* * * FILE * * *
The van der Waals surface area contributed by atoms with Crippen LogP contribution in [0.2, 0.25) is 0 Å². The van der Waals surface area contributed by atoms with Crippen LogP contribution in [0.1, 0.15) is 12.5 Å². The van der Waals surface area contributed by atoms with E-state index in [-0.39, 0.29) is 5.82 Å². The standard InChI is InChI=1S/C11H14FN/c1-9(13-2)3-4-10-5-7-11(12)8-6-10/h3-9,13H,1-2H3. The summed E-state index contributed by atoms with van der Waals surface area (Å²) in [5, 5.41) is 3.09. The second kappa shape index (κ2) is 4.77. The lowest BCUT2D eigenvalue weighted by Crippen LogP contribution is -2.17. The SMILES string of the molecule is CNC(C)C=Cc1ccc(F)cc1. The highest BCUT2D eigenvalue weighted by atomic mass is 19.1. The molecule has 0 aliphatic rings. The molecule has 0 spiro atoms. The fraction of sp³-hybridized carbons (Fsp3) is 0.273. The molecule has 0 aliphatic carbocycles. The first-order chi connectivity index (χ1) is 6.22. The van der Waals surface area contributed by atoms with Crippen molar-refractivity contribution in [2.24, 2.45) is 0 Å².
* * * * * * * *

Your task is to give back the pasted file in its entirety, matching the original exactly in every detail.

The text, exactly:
The van der Waals surface area contributed by atoms with Crippen LogP contribution in [0.2, 0.25) is 0 Å². The van der Waals surface area contributed by atoms with Crippen LogP contribution in [0.1, 0.15) is 12.5 Å². The van der Waals surface area contributed by atoms with E-state index in [-0.39, 0.29) is 5.82 Å². The standard InChI is InChI=1S/C11H14FN/c1-9(13-2)3-4-10-5-7-11(12)8-6-10/h3-9,13H,1-2H3. The summed E-state index contributed by atoms with van der Waals surface area (Å²) in [5, 5.41) is 3.09. The second kappa shape index (κ2) is 4.77. The lowest BCUT2D eigenvalue weighted by Crippen LogP contribution is -2.17. The SMILES string of the molecule is CNC(C)C=Cc1ccc(F)cc1. The highest BCUT2D eigenvalue weighted by atomic mass is 19.1. The molecule has 0 aliphatic rings. The molecule has 0 spiro atoms. The fraction of sp³-hybridized carbons (Fsp3) is 0.273. The molecule has 0 aliphatic carbocycles. The first-order chi connectivity index (χ1) is 6.22. The van der Waals surface area contributed by atoms with Crippen molar-refractivity contribution in [2.24, 2.45) is 0 Å².